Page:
Futures Fumble 1% Gain, Turn Sharply Lower As Yields, Dollar Soar US stock futures erased overnight gains  of over 1% as worries about the impact of scorching inflation and a looming recession took the shine off a strong start to the corporate earnings season. Contracts on the S&P 500 dropped 0.4% in an extremely illiquid session at 7:15 a.m. in New York after earlier rising as much as 1.1%. Nasdaq 100 futures were also down 0.4%, despite a boost from a better-than-expected report from Netflix which sent the stock soaring 13% in premarket trading. Behind the sudden, violent slump is today's renewed surge in interest rates which pushed the 10Y Yield to 4.10%, the highest level since October 2008, potentially driven by news that the BOE would launch gilt sales on Nov 1. A surge in the dollar sparked by a plunge in sterling, which tumbled after soaring food prices drove UK inflation back into double digits in September, matching a 40-year high of 10.1% and intensifying pressure on the central bank and Liz Truss’s government to act. Gilts were broadly lower weighing on rates sensitive sectors like banks, property and construction and retail. The result is that UK equities dropped following four days of gains. In premarket trading, Netflix soared as much as 14% in premarket trading, set for its biggest jump since January 2021, after the video streaming company handily beat estimates for paid subscribers, signaling the worst of the slowdown is likely over. Shares of other video-streaming companies are rising after Netflix’s quarterly results reassured investors that its business was back on track. Walt Disney +2.8%, Roku +3.7%, Warner Bros Discovery +1.7%, fuboTV +3.4%.  Bank stocks are lower in thin premarket trading Wednesday, putting them on track to snap a two-day winning streak. In corporate news, Mitsubishi UFJ Financial Group is evaluating an acquisition of some loan portfolios from Credit Suisse to expand its business in the US. HSBC has been reprimanded by a UK watchdog for violating environmental advertising rules, after it sought to depict itself as a green bank in a set of posters. Here are other notable premarket movers: United Airlines shares jump 7.1% in US premarket trading Wednesday following earnings that beat estimates, with analysts saying results and outlook are impressive on strong demand, better costs. Here’s what they are saying: Lam Research leads fellow chip-tool makers higher in premarket trading after ASML said its fourth-quarter sales would likely be better than estimates, driven by strong demand for its advanced chip-making machines. Lam Research (LRCX US) +3.1%, Applied Materials (AMAT US) +1.7% and KLA (KLAC US) +2% Olaplex shares plummet 42% in premarket trading after the hair-care products company slashed full-year forecasts due to slowing sales and announced the departure of its COO Tiffany Walden. Evercore ISI cuts Best Buy, Lowe’s, Advance Auto and Petco Health & Wellness to in-line from outperform in note on Wednesday. All the stocks drop in premarket trading. Best Buy (BBY US) falls 1.6%, Lowe’s (LOW US) -1.1%, Advance Auto (AAP US) -1.1%, Petco (WOOF US) -3.2% Keep an eye on Polaris as the stock was cut to neutral from buy at Citi as the broker flags retail environment being “substantially worse than previously anticipated” after it made checks with the company’s off-road vehicle dealers. Intuitive Surgical shares jumped 7.4% in postmarket trading on Tuesday after the company posted revenues and adjusted earnings per share for the third quarter that were higher than consensus analyst estimates. Upbeat company results, cheaper valuations and UK policy reversals have helped buoy risk appetite in recent sessions. At the same time, investors are having to keep track of weakness in the global economy and the impact of persistent inflation on decisions by policymakers at the Federal Reserve and other central banks. Indeed, US stocks have had a roller-coaster October so far as investors swing between fears about a hawkish Federal Reserve and optimism over early third-quarter reports that have showed signs of resilience to higher prices. While a Bank of America survey showed full capitulation among stock investors, strategists have warned that the uncertain macroeconomic outlook could fuel further declines, according to Bloomberg. “While it looks like capitulation, we probably have not seen a bottom yet,” said Randeep Somel, a portfolio manager at M&G Investments. “Companies’ earnings are not reflecting wider macro economic expectations yet, and that isn’t likely to dissipate until around early next year once we got through what is likely to be a rough winter,” he said on Bloomberg TV. Quantitative strategists at Citigroup Inc. said US stocks were pricing in the highest odds of a recession than any other asset class, but still could be poised for more losses. “US equities have priced the most (but not enough) recession risk, and earnings estimates have further to adjust,” strategists including Alex Saunders wrote in a note dated Oct. 18 (he must be ignoring commodities, which are pricing in a global depression). “US equities have priced the most (but not enough) recession risk, and earnings estimates have further to adjust,” strategists including Alex Saunders wrote in a note. “US bonds have priced the least risk, but it will take some time before bonds react to recession risks given the hawkish Fed.” European stocks struggled to eke out a fifth day of gains as most sectors decline; real estate, retail and utilities drop, while tech and insurance outperform. Euro Stoxx 50 rises 0.2%, paring earlier gains; Stoxx 600 is down 0.2%. IBEX lags, dropping 1%. Utilities stocks fell, led by German names, after Handelsblatt reported that the German Economy Ministry is planning to cap electricity prices along the lines of the proposals made to cap gas prices. The sector is among the worst-performing groups on the broader gauge, down 1.1%, with Encavis, RWE and BKW all down at least 4.5%. In Germany’s plan, utilities will have to offer relief for consumers on a base contingent designed to encourage energy saving, according to the report   Earlier in the session, Asia stocks fell, with shares in Hong Kong dropping the most in the region as the maiden policy speech by the territory’s leader failed to ease concerns about China’s earnings outlook and rising mainland Covid cases. The MSCI Asia Pacific lost as much as 0.8%, erasing an earlier gain, as shares of technology companies such as Alibaba, Tencent and TSMC weighed.  A selloff in consumer stocks dragged down Hong Kong and China gauges as a plan unveiled by Chief Executive John Lee to woo back foreign talent and ease housing woes failed to offset concerns about earnings and Covid. Benchmarks in Japan and Australia rose in tandem with gains in Wall Street. Read: HK Developers Drop as Stamp Duty Rule Disappoints: Street Wrap Most Asia fund managers in a survey by Bank of America expect weaker corporate profits in the region during the next 12 months, with net 72% of the view that consensus estimates for earnings per share growth are too high.  It’s been almost a year since Bitcoin hit a record. Where do you see it going from here? Fill out our survey. “Global growth expectations are shrouded in pessimism but improving on the margin for China,” the survey report said. “However, investors are wary that the continued pursuit of a zero-Covid strategy could pour cold water on their fledgling hope for a China recovery.” China’s intermittent lockdowns continue to weigh on sentiment, with the ongoing party congress in China offering little hope to investors and traders assessing the impact on corporate profits in the latest results season. The MSCI Asia gauge is trading near April 2020 levels after dropping more than 28% this year Japanese stocks extended their advance to second day, driven by gains in information companies and machinery makers. The Topix rose 0.2% to 1,905.06 as of 3 p.m. close in Tokyo, while the Nikkei 225 advanced 0.4% to 27,257.38. SoftBank Group contributed the most to the Topix’s gain, increasing 3.7%. Out of 2,166 stocks in the index, 1,376 rose and 674 fell, while 116 were unchanged. Australian stocks edged higher, with the S&P/ASX 200 index rising 0.3% to close at 6,800.10 as investors digested quarterly output reports from commodity producers. All sectors gained except for energy and technology. Banks and industrials contributed the most to the gauge’s advance. In New Zealand, the S&P/NZX 50 index rose 0.6% to 10,916.65. Indian stocks indexes rose for the fourth straight session before giving away the majority of gains, dragged by the rupee’s slide against the dollar. The S&P BSE Sensex rose 0.3% to 59,107.19 in Mumbai, while the NSE Nifty 50 Index advanced 0.1%. The gauges rose as much as 0.7% before paring the advance in the last hour of trading. For the week, they are up about 2% each. The Indian rupee tumbled to a record, declining to 82.98 against the greenback in late trading, as the central bank was seen moving away from supplying dollars. The looming expiry of weekly derivative contracts also weighed on local shares. Ten of the 19 sector sub-gauges compiled by BSE Ltd. advanced today, led by energy companies, while utilities and power firms were the worst performers. “Domestic institutions have been strong buyers in the market over the last week, as 2QFY23 results have come in line or stronger than expected,” S Hariharan, head of institutional equity at Emkay Global Financial, said. In FX, the Bloomberg dollar spot index spiked 0.3% as the greenback rose against all of its Group-of-10 peers apart from the New Zealand dollar; the yen tumbled to a fresh 32 year low of 149.70 against the dollar while the pound slumped below $1.13. The euro slumped to almost $0.98. The shift in the euro’s volatility term structure shows that traders are following central banks into being more data dependent than before. Australian and New Zealand dollars trim intraday gains alongside similar moves in US futures. In Japan, authorities continued their jawboning of the yen, with Finance Minister Shunichi Suzuki saying he is increasing the frequency of monitoring foreign-exchange markets. The currency hovered above 149 per dollar. The 10-year government bond yield rose above the 0.25% upper limit of the central bank’s target range, a breach that’s likely to prompt the Bank of Japan to step up bond purchases to limit the advance. “The outlook for the UK is very, very difficult and certainly when focusing on our asset allocation it’s predominantly in the US where we have much higher conviction and certainty of outcome,” Grace Peters, JPMorgan Private Bank’s head of investment strategy, said on Bloomberg Television. In rates, Treasuries were cheaper across the curve with losses led by belly, cheapening 2s5s30s spread by 3bp into early US session. US yields cheaper by nearly 7bp across belly of the curve, flattening 5s30s spread by almost 3bp following three successive steepening sessions; 10-year around 4.09%, cheaper by ~8bp on the day. US coupon issuance resumes with $12b 20-year bond reopening; WI yield near 4.34% is above all auction stops since the May 2020 reintroduction of the tenor and ~52bp cheaper than September auction, which stopped through by 1.3bp Front-end bund yields rose by 12bps as the curve bear- flattened after Germany’s Finance Agency said it will increase the amount of securities it can lend to traders in the repo market by €54b, a move strategists say will help ease a collateral squeeze that has plagued the debt market in recent months. Bunds underperform gilts and USTs. German 10-year yield is up 7 bps to 2.35%, while gilts 10-year yield is up 3bps to below 4% and Treasuries 10-year yield climbs ~5bps to above 4%. Most UK bonds fell, while the pound dropped as much as 0.6% after data showed UK CPI rose 10.1% last month from 9.9% in August, exceeding economists expectations of 10% and adding to pressure on policy makers to lift the key rate significantly next month. The bank of England also confirmed that it will start selling down its portfolio of gilts. In commodities, oil rose amid concerns that the European Union’s latest sanctions on Russian fuel could exacerbate the market tightness that the US is trying to alleviate with additional sales. The Biden administration will announce Wednesday a plan to release 15 million barrels from US emergency oil reserves in an effort to ease high gasoline prices. WTI and Brent Dec futures are firmer intraday after yesterday’s decline, which saw Brent dip under USD 90/bbl but settle at the figure. LME metals are mostly softer amid the firmer Dollar and risk aversion, with 3M copper extending its losses under USD 7,500/t. US President Biden will lay out plans on Wednesday to continue using the SPR to gain more stability in gas prices and will reiterate that gasoline company profits are too high and should be returned to consumers, according to a senior administration official. Furthermore, the Biden administration agreed to make future oil purchases to refill reserves at prices at or below USD 67.00-72.00/bbl, while President Biden will announce 15mln additional barrels for delivery from SPR in December, extending the initial timeline and completing the 180mln commitment. Spot gold trades lower intraday and back under the USD 1,650/oz mark as the Dollar picks up in pace. Japan plans to further loosen crypto rules as soon as December "by making it easier to list virtual coins, potentially boosting the country’s allure for Binance and rival exchanges", according to Bloomberg. Looking to the day ahead now, data releases include the UK and Canadian CPI readings for September, along with US housing starts and building permits for September. From central banks, the Fed will release their Beige book, and we’ll also hear from the Fed’s Kashkari, Evans and Bullard, the ECB’s Centeno and Visco, and the BoE’s Cunliffe and Mann. Finally, earnings releases include Tesla, Procter & Gamble and Abbott Laboratories. Market Snapshot S&P 500 futures down 0.2% to 3,726.50 STOXX Europe 600 down 0.4% to 398.38 MXAP down 0.8% to 137.80 MXAPJ down 1.1% to 445.81 Nikkei up 0.4% to 27,257.38 Topix up 0.2% to 1,905.06 Hang Seng Index down 2.4% to 16,511.28 Shanghai Composite down 1.2% to 3,044.38 Sensex up 0.2% to 59,077.34 Australia S&P/ASX 200 up 0.3% to 6,800.06 Kospi down 0.6% to 2,237.44 German 10Y yield up 3% to 2.354 Euro down 0.3% to $0.9826 Brent Futures up 0.6% to 90.59 Gold spot down 0.7% to $1,640.03 U.S. Dollar Index up 0.25% to 112.42 Top Overnight News from Bloomberg Embattled UK Prime Minister Liz Truss faces a brewing parliamentary rebellion if she is forced to abandon a key Conservative manifesto commitment on pensions as part of a frantic austerity drive Record-low demand for German bonds at a government auction suggests investors are getting picky as countries ready a wall of sales and speculation mounts that the ECB will start reducing the bonds it’s amassed on its balance sheet over the years Bank of Japan Board Member Seiji Adachi reinforced the central bank’s message that it won’t adjust policy in response to the rapid weakening of the yen, pushing back against persistent market speculation The value of US Treasuries owned by Japanese investors slid by almost 3% in August to the lowest level in three years as a slump in global debt markets hammered down prices A number of hedge funds are starting to come around to the idea that it may be time to buy the beaten-up pound and gilts. Others say investors should remain cautious. Great Hill Capital in New York sees opportunities to go long sterling after the currency’s recent wild ride. Blue Edge Advisors Pte sees positives in longer- maturity gilts as global growth slows A more detailed look at global markets courtesy of Newsquawk Asia-Pac stocks were mixed following the choppy performance stateside where the major indices wobbled on news that Apple cut iPhone 14 Plus production less than two weeks after its debut, but then recovered heading into the close and with futures underpinned after-hours after strong earnings and subscriber additions from Netflix. ASX 200 gained with outperformance in defensive sectors although the upside was contained by a lacklustre mood in miners after BHP’s quarterly output update which included higher iron output but also a severe drop in coal production. Nikkei 225 was led higher by notable strength in blue-chip names including SoftBank and Fast Retailing and with firm gains also in utilities and power stocks, while the latest commentary from BoJ board member Adachi echoed the central bank’s dovish message as he warned against a shift towards tightening and pushed back on responding to short-term FX moves with monetary policy. Hang Seng and Shanghai Comp. remained pressured amid COVID concerns and data uncertainty, while Hong Kong Chief Executive John Lee’s first annual Policy Address failed to inspire a turnaround despite the announcement of measures to support property, tech start-ups and attract foreign talent. Top Asian News Hong Kong Chief Executive John Lee said in his first annual Policy Address that national sovereignty and security are top priorities, while he also noted Hong Kong faces a “new chapter” of development and warned Hong Kong faces risks from global turmoil and Covid. Lee added that they will allow overseas talent to refund extra stamp duty on home purchases and will introduce a bill this year to exempt the stamp duty payable for transactions conducted by dual-counter market makers. Lee also stated the HKEX will revise main board listing rules next year to facilitate fundraising of advanced tech enterprises that have yet to meet the profit and trading record requirements, according to Reuters. BoJ's Adachi said monetary policy does not directly control FX and there are times FX moves rapidly short-term, while he added that responding to short-term FX moves with monetary policy would heighten uncertainty over BoJ's guidance which is not good for the economy. Adachi also stated that inflation is starting to increase but he is not convinced yet that the BoJ's target will be achieved in a stable and sustained manner. Furthermore, he said they must be cautious about shifting toward monetary tightening as downside risks to the economy are increasing and a shift to monetary tightening would weaken demand and heighten the risk Japan will revert to deflation, while the best approach now is to maintain easy monetary policy. Coal Miner Left With Retiring Plants in Indonesia Green Push Taiwan Central Bank Sees Severe Economic Challenges Next Year Billionaire Ambani Splurges $163 Million on Priciest Dubai Villa Singapore’s COE Category B Bidding Rises to S$110,000 Equities in Europe trade mostly lower after initially opening modestly firmer across the board. Sectors overall are now mostly lower (vs a mixed open) with no overarching theme, with Tech, Banks, Media, and Insurance towards the top of the bunch whilst Real Estate, Utilities, Retail, and Basic Resources sit as the laggards. US equity futures are off best levels with the RTY lagging peers and the NQ slightly more cushioned following Netflix earnings. Click here and here for the Daily European Equity and Additional Opening News, which includes earnings from ASML & Nestle among others. Netflix Inc (NFLX) - Q3 2022 (USD): EPS 3.10 (exp. 2.13), Revenue 7.93bln (exp. 7.84bln). Q3 Net subscriber additions 2.41mln (exp. 1.07mln). Sees Q4 EPS USD 0.36 (exp. 1.20). Sees Q4 revenue USD 7.78bln (exp. 7.98bln). Sees Q4 streaming paid net change +4.5mln (exp. +3.9mln). Won't provide paid membership forecasts from Q4. (PR Newswire) Shares rose 14.3% after-market, +13.8% in the pre-market Top European News Daily Mail's Hodges understands UK PM Truss has been informed by Graham Brady the traditional threshold of letters for a leadership challenge has been breached. But he is insisting on a threshold of half the parliamentary party before acting. UK Tory rebels were reported to have asked opposition Labour Party MPs to help them oust UK PM Truss as Tory backbenchers grow increasingly frustrated with the PMs leadership, according to The Telegraph. Pensions could increase in line with earnings instead of inflation next year after UK PM Truss went back on her commitment to the pension triple lock, according to The Telegraph. UK Chancellor Hunt met with Chairman of the 1922 Committee Brady on Tuesday afternoon which prompted further questions about the future of UK PM Truss, according to Sky News. UK Chancellor is lining up taxes on energy companies and banks to fill a GBP 40bln UK fiscal hole, according to FT. Germany is planning an electricity price cap along the lines of a gas cap, according to Handelsblatt; German Economy Ministry Draft: cabinet should discuss power and gas price breaks on November 18th, via Reuters. FX Franc flounders as Dollar rebounds alongside bear-steepening in US Treasuries, USD/CHF probes parity as DXY tops 112.500. Sterling deflated irrespective of firmer than forecast UK inflation data on broader economic, fiscal and political concerns; Cable tests support around 1.1250 from a 1.1350+ peak. Euro fades against Greenback and edges closer to 0.9800, Yen slips further through 149.00 in the ongoing absence of actual Japanese intervention and the Loonie treads cautiously between 1.3700-1.3800 parameters into Canadian CPI. Antipodes fare better vs their US peer post-NZ inflation and pre-Aussie jobs as NZD/USD hovers near 0.5700 and AUD/USD just above 0.6300. Japanese PM Kishida says no comment on FX; need to take appropriate action against excess FX volatility. Japan's Finance Minister Suzuki says there is no change to the thinking on FX, in frequent communication with the MOF. Fixed Income Gilts dented post-CPI which topped 10%, though clawed back losses to mid-97.00; before further pressure on political updates and ahead of a later DMO outing. Bunds and USTs under pressure in sympathy, with Bunds tacking the laggard mantel in wake the German FinMin increasing the size of outstanding bonds; yield above 2.30% Stateside, USTs are moving in tandem with peers though magnitudes a touch more contained ahead of 20yr supply and Fed speak; curve mixed, overall. German Finance Ministry says increased the size of 18 outstanding bonds by EUR 3bln each (total of EUR 54bln), via Reuters; increase will provide flexibility to cover financing needs during the energy crisis. Commodities WTI and Brent Dec futures are firmer intraday after yesterday’s decline, which saw Brent dip under USD 90/bbl but settle at the figure. Spot gold trades lower intraday and back under the USD 1,650/oz mark as the Dollar picks up in pace. LME metals are mostly softer amid the firmer Dollar and risk aversion, with 3M copper extending its losses under USD 7,500/t. US Private Energy Inventory (bbls): Crude -1.3mln (exp. +1.4mln), Gasoline -2.2mln (exp. -1.1mln), Distillates -1.1mln (exp. -2.2mln), Cushing +0.9mln. US President Biden will lay out plans on Wednesday to continue using the SPR to gain more stability in gas prices and will reiterate that gasoline company profits are too high and should be returned to consumers, according to a senior administration official. Furthermore, the Biden administration agreed to make future oil purchases to refill reserves at prices at or below USD 67.00-72.00/bbl, while President Biden will announce 15mln additional barrels for delivery from SPR in December, extending the initial timeline and completing the 180mln commitment. Geopolitics Russia says it is preparing to evacuate civilians from Kherson which comes as Ukrainian troops push closer to the city as part of a successful counter-offensive, according to AFP News Agency Europe is planning to sanction a number of Iranian individuals and entities regarding arms sales to Russia, according to Politico citing diplomats/officials; adding, a list of sanctions has been prepared, aim is to be in agreement before Thursday/Friday US, Britain and France plan to raise Iran's arms transfers to Russia during closed-door UN security council meeting Wednesday, according to Reuters citing diplomats. North Korea said it fired artillery shells on Tuesday to send a warning against South Korea's military drills and it called on its 'enemies' to immediately stop causing military tensions, according to KCNA. US Event Calendar 07:00: Oct. MBA Mortgage Applications -4.5%, prior -2.0% 08:30: Sept. Building Permits, est. 1.53m, prior 1.52m, revised 1.54m Building Permits MoM, est. -0.8%, prior -10.0%, revised -8.5% 08:30: Sept. Housing Starts, est. 1.46m, prior 1.58m Housing Starts MoM, est. -7.2%, prior 12.2% 14:00: U.S. Federal Reserve Releases Beige Book DB's Jim Reid concludes the overnight wrap Our wayward but lovely dog Brontë doesn't get so much of a mention these days but I have to say that she was taken to the Vet yesterday and although she got a clean bill of health the report back from my wife shocked me. She's 8 in a couple of months and the Vet said we will soon have to move her to geriatric food portions. When my wife told me it actually made me quite upset. Firstly because it seems like only yesterday she was a puppy (maybe because she still acts like one), and secondly in dog years she's not much older than me. If anyone tries to put me on geriatric food portions soon they'll be trouble! There's been a bit of feast and famine in markets over the last 24 hours, with both equities and bond yields seeing sizeable intra-day swings without obvious catalysts. The S&P 500 fell from an intraday high of +2.31% just after the open to close “only” close +1.15% higher but was then buoyed after the bell by Netflix who reported that subscriber growth topped estimates, leading to $3.10 EPS versus $2.12 expectations. Their equity jumped in after-hours trading, ultimately settling around +14% higher, reversing the -1.73% decline in normal trading. This has helped S&P 500 and the Nasdaq 100 futures be +0.79% and +1.19% higher this morning as we go to print. Prior to this, equities generally had a positive day yesterday in spite of the volatility, with the S&P 500 posting a broad-based advance that saw more than 89% of the index move higher on the day, whilst Europe’s STOXX 600 (+0.34%) advanced for a 4th day running. Megacap tech stocks had lagged behind ahead of the Netflix report, with the FANG+ index just (+0.24%) after dipping into the red late in the New York afternoon. Netflix itself was one of the biggest decliners in the S&P and the biggest decliner in the FANG+ at -1.73% before their earnings. The after-hours Netflix news followed a number of other releases, including Goldman Sachs (+2.33%) where trading revenue of $6.2bn beat estimates, alongside Johnson & Johnson (-0.35%) who cut their sales forecast for the year. Today’s highlights include Tesla who’ll be reporting after the close. In fixed income the ranges were large even if closing levels weren't much different. 10yr Treasury yields saw an intraday surge of more than +10bps around the time of the US open, before closing essentially unchanged. In Asia, US 10yr yields are +1.5bps higher, trading just above 4%. Meanwhile in Europe, yields on 10yr bunds (+1.4bps), OATs (+0.8bps) and BTPs (+3.2bps) moved slightly higher but bunds traded it a 13.5bps range. One thing possibly helping risk was the fact that global energy prices moved decisively lower yesterday, which also saw inflation breakevens decline across the big economies. Brent crude (-1.74%) fell back beneath $90/bbl intraday for the first time in a couple of weeks before closing at $90.03, which followed a Bloomberg report that there’d be another 10-15m barrels of oil released from the Strategic Petroleum Reserve. Even more strikingly, European natural gas futures (-12.37%) fell to a 4-month low of €113 per megawatt-hour, which comes as the long-range forecasts have suggested that we won’t be seeing the worst-case scenario of a cold winter in Europe, which in turn will reduce demand for heating. That’s a big boost to Europe on multiple levels, as lower prices mean that any measures to subsidise gas prices wouldn’t be as expensive as feared, whilst lower demand would reduce the risk of energy rationing or blackouts. In terms of data, this is a big week for US housing and we got another glimpse yesterday of the continuing impact of rate hikes as mortgage rates have hit their highest level in over two decades. The US National Association of Home Builders’ market index fell to 38 in October (vs. 43 expected). That’s its lowest level in a decade with the exception of the pandemic months of April and May 2020, and continues its run of having fallen in every single month this year. Here in the UK, the political situation remained incredibly volatile following the mini-budget U-turn, with constant press briefings about when Prime Minister Truss might be removed from office. The opinion polling remains dire for the government, with a YouGov poll yesterday showing that Truss had a net favourability rating of -70, which for reference is well beneath the -53 score for Prime Minister Johnson at the time of his resignation in early July. Strikingly, even if you just looked at those who voted Conservative at the last election, her net favourability was still at -51, with ratings that are deeply negative among every category of voters. We should hear from Truss in the House of Commons later for Prime Minister’s Question Time, so one that plenty of observers will be watching. When it came to markets, the biggest story was an explicit pushback from the Bank of England on the FT’s report that the BoE were set to postpone the start of QT on October 31. We’d mentioned the report in yesterday’s edition, which saw equity futures move higher when it came out, but a BoE spokesperson said in the European morning that it was “inaccurate”. Gilt yields moved higher immediately afterwards, but by the close they’d moved lower, with the 10yr gilt yield down -2.2bps on the day. After Europe went home the BoE announced that QT/Gilt sales will commence from November 1st. So the earlier FT story proved to be inaccurate. In the meantime however, sterling returned to being the worst-performing G10 currency again, closing down -0.33% against the US Dollar. This morning, sterling (+0.11%) is rebounding a little, trading at $1.1331 as I type. Keep an eye out for the latest UK CPI print shortly after we go to press as well, which is the last one ahead of the BoE’s next meeting a fortnight tomorrow. Our UK economist sees that returning to double-digits with a +10.0% reading, and he doesn’t expect it to fall out of double-digits until March 2023. Asian equity markets are a little more mixed overnight. As I type, the Nikkei (+0.73%) and the Kospi (+0.18%) are trading in positive territory while the Hang Seng (-1.08%) is trading lower in early trade. Mainland Chinese stocks are also down with the CSI (-0.86%) and the Shanghai Composite (-0.51%) both in the red amid a lack of positive surprises from the 20th party congress. Early this morning, the Bank of Japan (BOJ) Governor Haruhiko Kuroda in his speech to the parliamentary committee stated that the recent depreciation in the Japanese yen was sharp and one-sided and doesn’t bode well for the nation’s economy as it makes difficult for businesses to plan ahead. In terms of yesterday’s other data, US industrial production came in on the upside with a +0.4% advance in September (vs. +0.1% expected), whilst the previous month’s contraction was also revised to a shallower -0.1% (vs. -0.2% previously). Separately in Germany, the ZEW survey’s current situation reading fell more than expected to -72.2 in October (vs. -68.5 expected), which is its lowest level since August 2020. However, the expectations component unexpectedly rose to -59.2 (vs. -66.5 expected), ending a run of 3 consecutive monthly declines. To the day ahead now, and data releases include the UK and Canadian CPI readings for September, along with US housing starts and building permits for September. From central banks, the Fed will release their Beige book, and we’ll also hear from the Fed’s Kashkari, Evans and Bullard, the ECB’s Centeno and Visco, and the BoE’s Cunliffe and Mann. Finally, earnings releases include Tesla, Procter & Gamble and Abbott Laboratories. Tyler Durden Wed, 10/19/2022 - 08:08.....»»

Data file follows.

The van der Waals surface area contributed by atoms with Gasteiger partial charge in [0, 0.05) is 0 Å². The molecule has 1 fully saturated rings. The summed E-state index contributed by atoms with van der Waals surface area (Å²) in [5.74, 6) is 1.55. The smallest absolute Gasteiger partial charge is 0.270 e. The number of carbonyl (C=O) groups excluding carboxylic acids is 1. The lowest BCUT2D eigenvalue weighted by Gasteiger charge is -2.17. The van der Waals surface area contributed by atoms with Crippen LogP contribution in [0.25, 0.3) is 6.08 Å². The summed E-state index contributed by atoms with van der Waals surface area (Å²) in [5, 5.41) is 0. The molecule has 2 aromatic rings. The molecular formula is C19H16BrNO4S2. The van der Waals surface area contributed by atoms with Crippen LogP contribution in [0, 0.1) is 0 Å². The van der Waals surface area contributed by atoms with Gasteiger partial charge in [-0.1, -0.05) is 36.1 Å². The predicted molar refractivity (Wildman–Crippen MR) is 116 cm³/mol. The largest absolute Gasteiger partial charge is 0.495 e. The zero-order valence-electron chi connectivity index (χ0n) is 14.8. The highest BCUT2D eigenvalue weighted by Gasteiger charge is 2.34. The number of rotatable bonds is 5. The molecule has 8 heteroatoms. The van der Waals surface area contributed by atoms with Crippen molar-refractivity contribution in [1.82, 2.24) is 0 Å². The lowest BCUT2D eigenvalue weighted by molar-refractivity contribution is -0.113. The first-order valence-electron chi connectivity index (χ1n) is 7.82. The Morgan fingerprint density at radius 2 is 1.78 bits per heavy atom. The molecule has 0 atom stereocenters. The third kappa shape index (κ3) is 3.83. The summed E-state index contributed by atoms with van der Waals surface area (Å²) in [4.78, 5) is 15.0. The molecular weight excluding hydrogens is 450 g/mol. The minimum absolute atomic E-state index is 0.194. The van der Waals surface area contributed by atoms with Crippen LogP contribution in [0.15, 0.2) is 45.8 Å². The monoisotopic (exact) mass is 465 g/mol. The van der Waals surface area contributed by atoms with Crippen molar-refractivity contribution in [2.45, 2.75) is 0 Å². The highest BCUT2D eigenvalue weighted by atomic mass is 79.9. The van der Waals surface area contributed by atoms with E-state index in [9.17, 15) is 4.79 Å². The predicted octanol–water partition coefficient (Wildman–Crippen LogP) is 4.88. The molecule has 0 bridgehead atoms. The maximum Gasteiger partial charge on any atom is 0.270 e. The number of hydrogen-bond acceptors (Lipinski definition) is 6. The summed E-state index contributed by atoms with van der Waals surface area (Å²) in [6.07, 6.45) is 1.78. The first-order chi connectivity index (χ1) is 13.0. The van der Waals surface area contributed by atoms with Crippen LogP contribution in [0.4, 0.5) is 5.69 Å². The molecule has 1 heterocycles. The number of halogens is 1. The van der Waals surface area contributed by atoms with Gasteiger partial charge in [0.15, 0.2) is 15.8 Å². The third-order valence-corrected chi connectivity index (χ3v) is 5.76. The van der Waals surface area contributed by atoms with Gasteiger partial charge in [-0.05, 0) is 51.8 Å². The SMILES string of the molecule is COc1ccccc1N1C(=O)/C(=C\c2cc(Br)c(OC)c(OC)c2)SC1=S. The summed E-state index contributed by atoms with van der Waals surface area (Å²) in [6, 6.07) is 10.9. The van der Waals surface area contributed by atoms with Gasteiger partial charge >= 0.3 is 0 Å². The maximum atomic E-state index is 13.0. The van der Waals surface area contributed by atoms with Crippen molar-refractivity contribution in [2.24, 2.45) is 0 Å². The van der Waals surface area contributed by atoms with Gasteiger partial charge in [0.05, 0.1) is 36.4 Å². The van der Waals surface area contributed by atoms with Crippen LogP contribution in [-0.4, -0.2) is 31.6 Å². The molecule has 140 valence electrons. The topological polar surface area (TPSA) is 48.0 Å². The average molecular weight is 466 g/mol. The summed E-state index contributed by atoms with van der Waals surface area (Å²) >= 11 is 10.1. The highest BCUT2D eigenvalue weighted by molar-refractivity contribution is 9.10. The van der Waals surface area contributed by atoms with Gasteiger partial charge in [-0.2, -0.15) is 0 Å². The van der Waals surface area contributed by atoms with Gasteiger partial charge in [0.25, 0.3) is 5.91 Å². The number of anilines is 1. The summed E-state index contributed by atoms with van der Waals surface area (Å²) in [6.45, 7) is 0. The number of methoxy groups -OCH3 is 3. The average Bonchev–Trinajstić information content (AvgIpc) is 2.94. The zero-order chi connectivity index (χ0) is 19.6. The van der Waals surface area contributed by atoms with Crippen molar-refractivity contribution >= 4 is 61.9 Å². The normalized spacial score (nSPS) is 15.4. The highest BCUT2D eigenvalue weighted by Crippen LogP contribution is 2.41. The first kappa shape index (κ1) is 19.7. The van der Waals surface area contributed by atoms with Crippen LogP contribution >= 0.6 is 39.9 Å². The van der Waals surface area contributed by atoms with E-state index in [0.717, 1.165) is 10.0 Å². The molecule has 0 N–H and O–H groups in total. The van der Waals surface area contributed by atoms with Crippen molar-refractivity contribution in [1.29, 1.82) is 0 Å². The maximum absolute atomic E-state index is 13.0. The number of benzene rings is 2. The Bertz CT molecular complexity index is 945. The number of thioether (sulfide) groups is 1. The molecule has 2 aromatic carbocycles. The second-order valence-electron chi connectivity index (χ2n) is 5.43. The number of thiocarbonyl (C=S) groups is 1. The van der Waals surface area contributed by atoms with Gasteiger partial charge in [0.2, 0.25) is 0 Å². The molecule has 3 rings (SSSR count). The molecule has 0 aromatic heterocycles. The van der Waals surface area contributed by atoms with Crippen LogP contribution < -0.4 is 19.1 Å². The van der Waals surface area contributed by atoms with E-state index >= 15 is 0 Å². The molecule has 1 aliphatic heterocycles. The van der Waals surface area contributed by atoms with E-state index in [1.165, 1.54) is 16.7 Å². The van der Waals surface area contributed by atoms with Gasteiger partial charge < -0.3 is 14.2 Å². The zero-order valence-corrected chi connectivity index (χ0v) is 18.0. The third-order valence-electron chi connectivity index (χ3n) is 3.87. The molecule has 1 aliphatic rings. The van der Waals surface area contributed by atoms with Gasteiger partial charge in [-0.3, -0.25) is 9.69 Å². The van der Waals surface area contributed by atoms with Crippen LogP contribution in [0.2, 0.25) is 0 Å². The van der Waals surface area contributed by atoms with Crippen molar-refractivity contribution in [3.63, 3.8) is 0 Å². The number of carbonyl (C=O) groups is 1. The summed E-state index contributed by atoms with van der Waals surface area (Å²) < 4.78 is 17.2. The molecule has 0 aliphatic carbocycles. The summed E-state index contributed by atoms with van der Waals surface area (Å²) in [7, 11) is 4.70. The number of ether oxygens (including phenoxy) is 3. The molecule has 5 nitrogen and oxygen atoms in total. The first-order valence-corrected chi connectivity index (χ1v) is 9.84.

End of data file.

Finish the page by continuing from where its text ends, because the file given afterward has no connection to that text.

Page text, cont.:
Category: dealsSource: nytOct 19th, 2022